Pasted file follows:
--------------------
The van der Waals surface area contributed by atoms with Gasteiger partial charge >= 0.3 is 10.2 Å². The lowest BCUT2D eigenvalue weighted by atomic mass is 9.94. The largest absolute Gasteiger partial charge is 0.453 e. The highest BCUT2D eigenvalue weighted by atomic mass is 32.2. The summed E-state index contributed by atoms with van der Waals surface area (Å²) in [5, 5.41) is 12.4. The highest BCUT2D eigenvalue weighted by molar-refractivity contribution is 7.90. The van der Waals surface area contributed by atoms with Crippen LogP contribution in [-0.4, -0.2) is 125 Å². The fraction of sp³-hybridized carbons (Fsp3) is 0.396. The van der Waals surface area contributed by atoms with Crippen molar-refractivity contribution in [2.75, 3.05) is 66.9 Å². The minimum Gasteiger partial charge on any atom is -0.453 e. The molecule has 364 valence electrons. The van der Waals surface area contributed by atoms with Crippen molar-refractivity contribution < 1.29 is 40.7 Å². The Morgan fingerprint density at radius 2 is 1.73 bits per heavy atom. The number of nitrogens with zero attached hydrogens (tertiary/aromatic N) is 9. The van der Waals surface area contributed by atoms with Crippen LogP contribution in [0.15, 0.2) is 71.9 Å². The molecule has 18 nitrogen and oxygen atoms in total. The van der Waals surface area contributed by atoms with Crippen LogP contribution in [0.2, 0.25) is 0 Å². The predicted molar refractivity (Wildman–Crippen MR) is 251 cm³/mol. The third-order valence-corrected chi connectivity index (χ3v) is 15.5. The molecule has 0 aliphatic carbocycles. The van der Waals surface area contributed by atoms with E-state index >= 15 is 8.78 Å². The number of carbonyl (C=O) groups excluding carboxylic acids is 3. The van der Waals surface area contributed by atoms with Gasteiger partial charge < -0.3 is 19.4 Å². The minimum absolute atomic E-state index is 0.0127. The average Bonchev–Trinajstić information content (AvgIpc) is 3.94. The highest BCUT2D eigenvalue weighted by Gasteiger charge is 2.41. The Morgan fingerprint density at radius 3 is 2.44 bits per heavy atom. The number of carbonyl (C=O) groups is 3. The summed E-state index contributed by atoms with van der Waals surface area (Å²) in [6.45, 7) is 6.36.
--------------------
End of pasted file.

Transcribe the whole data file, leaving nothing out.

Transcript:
The van der Waals surface area contributed by atoms with Gasteiger partial charge >= 0.3 is 10.2 Å². The lowest BCUT2D eigenvalue weighted by atomic mass is 9.94. The largest absolute Gasteiger partial charge is 0.453 e. The highest BCUT2D eigenvalue weighted by atomic mass is 32.2. The summed E-state index contributed by atoms with van der Waals surface area (Å²) in [5, 5.41) is 12.4. The highest BCUT2D eigenvalue weighted by molar-refractivity contribution is 7.90. The van der Waals surface area contributed by atoms with Crippen LogP contribution in [-0.4, -0.2) is 125 Å². The fraction of sp³-hybridized carbons (Fsp3) is 0.396. The van der Waals surface area contributed by atoms with Crippen molar-refractivity contribution in [2.75, 3.05) is 66.9 Å². The minimum Gasteiger partial charge on any atom is -0.453 e. The molecule has 364 valence electrons. The van der Waals surface area contributed by atoms with Crippen molar-refractivity contribution < 1.29 is 40.7 Å². The Morgan fingerprint density at radius 2 is 1.73 bits per heavy atom. The number of nitrogens with zero attached hydrogens (tertiary/aromatic N) is 9. The van der Waals surface area contributed by atoms with Crippen LogP contribution in [0.15, 0.2) is 71.9 Å². The molecule has 18 nitrogen and oxygen atoms in total. The van der Waals surface area contributed by atoms with Crippen LogP contribution in [0.2, 0.25) is 0 Å². The predicted molar refractivity (Wildman–Crippen MR) is 251 cm³/mol. The third-order valence-corrected chi connectivity index (χ3v) is 15.5. The molecule has 0 aliphatic carbocycles. The van der Waals surface area contributed by atoms with E-state index >= 15 is 8.78 Å². The number of carbonyl (C=O) groups excluding carboxylic acids is 3. The van der Waals surface area contributed by atoms with Gasteiger partial charge < -0.3 is 19.4 Å². The minimum absolute atomic E-state index is 0.0127. The average Bonchev–Trinajstić information content (AvgIpc) is 3.94. The highest BCUT2D eigenvalue weighted by Gasteiger charge is 2.41. The Morgan fingerprint density at radius 3 is 2.44 bits per heavy atom. The number of carbonyl (C=O) groups is 3. The summed E-state index contributed by atoms with van der Waals surface area (Å²) in [6.45, 7) is 6.36.